Example 11. Server notify accepted permissions

<iq from='capulet.net' to='priv.montaigu.net' type='set' id='privilege2'>
    <query xmlns='urn:xmpp:privilege:0'
        type='allowed'
        from='juliet@capulet.net'>
        <perm namespace='jabber:iq:roster' type='both'/>
        <perm namespace='http://jabber.org/protocol/pubsub' type='none'/>
    </query>
</iq>

The privileged entity can now act according to permission granted to him.

5.2 Privileged Entity Sends <iq/> Stanzas

Sending <iq/> stanzas is done in the exact same way as for admin mode. If an entity wants to sent a non authorized <iq/>, it will get a <forbidden/> error:

Example 12. Entity Request bookmarks

<iq to='juliet@capulet.lit' type='get' id='bookmark1'>
    <pubsub xmlns='http://jabber.org/protocol/pubsub'>
        <items node='storage:bookmarks'/>
    </pubsub>
</iq>

Example 13. The Stanza Is Not Autorized !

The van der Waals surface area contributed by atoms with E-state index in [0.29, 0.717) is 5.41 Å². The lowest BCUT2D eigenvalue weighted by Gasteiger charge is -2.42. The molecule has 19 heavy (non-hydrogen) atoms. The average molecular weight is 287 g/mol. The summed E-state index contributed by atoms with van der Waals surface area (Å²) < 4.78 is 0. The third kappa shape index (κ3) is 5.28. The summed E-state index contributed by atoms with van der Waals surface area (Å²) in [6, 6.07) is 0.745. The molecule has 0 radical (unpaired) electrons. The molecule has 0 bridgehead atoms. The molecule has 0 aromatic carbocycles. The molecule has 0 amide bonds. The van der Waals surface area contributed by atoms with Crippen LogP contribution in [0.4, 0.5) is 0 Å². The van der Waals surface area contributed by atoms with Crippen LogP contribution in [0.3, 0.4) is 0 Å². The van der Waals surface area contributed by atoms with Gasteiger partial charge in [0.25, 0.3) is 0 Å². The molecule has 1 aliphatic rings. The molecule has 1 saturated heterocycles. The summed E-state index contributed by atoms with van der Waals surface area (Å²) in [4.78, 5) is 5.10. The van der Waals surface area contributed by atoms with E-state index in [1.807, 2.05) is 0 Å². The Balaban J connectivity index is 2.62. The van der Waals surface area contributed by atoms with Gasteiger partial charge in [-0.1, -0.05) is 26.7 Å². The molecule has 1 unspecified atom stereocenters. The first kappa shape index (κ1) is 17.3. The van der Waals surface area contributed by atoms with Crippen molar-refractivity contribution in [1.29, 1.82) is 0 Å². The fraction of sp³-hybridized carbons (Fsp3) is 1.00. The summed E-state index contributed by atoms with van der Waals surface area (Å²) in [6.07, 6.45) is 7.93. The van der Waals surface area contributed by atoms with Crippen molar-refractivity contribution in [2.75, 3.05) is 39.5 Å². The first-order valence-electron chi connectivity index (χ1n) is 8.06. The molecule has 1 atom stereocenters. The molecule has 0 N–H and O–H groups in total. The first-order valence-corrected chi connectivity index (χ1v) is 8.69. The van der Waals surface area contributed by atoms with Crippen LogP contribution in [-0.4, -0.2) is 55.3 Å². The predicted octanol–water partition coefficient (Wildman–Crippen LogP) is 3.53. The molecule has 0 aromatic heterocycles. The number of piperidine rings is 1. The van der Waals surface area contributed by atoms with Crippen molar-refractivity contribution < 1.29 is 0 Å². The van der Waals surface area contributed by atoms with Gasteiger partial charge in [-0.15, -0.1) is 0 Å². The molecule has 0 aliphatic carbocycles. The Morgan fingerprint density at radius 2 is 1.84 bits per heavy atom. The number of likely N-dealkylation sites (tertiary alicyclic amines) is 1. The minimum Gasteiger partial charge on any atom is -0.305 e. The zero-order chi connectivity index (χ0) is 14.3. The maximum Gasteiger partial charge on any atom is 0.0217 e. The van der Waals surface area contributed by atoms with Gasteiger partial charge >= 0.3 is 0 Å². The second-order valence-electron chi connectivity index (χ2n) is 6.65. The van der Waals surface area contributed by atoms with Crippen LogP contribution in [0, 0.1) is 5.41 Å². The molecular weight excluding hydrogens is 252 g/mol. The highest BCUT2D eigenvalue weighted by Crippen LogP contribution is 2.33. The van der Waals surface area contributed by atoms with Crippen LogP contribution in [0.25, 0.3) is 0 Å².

<iq from='capulet.net' to='priv.montaigu.net' type='error' id='bookmark1'>
    <error type='cancel'>
        <forbidden xmlns='urn:ietf:params:xml:ns:xmpp-stanzas'/>
    </error>
</iq>
            

6. Special permissions

In some cases, an entity may need extra permission beyond what <iq/> stanzas can do. An entity may want to send <message/> stanzas on behalf of the server, or get <presence/> informations. The special permissions manage these cases with some restrictions.

6.1 Message Permission

With some namespaces it can be desirable to send notifications (e.g. PEP service), so the privileged entity must be able to send <message/> stanzas. To do this, it MUST request it by using a <perm/> element with the special "message" namespace attribute and a 'type' attribute with the value "outgoing" (any other type MUST be rejected with a <forbidden/> error).

A privileged entity can then send message on the behalf either of the server or of a bare JID of the server, using Message Forwarding (XEP-0297) [3], with the following restrictions:

  1. forwarded <message/> 'type' attribute has the value of "headline"
  2. forwarded <message/> 'from' attribute MUST be a bare JID from the server, no resource is allowed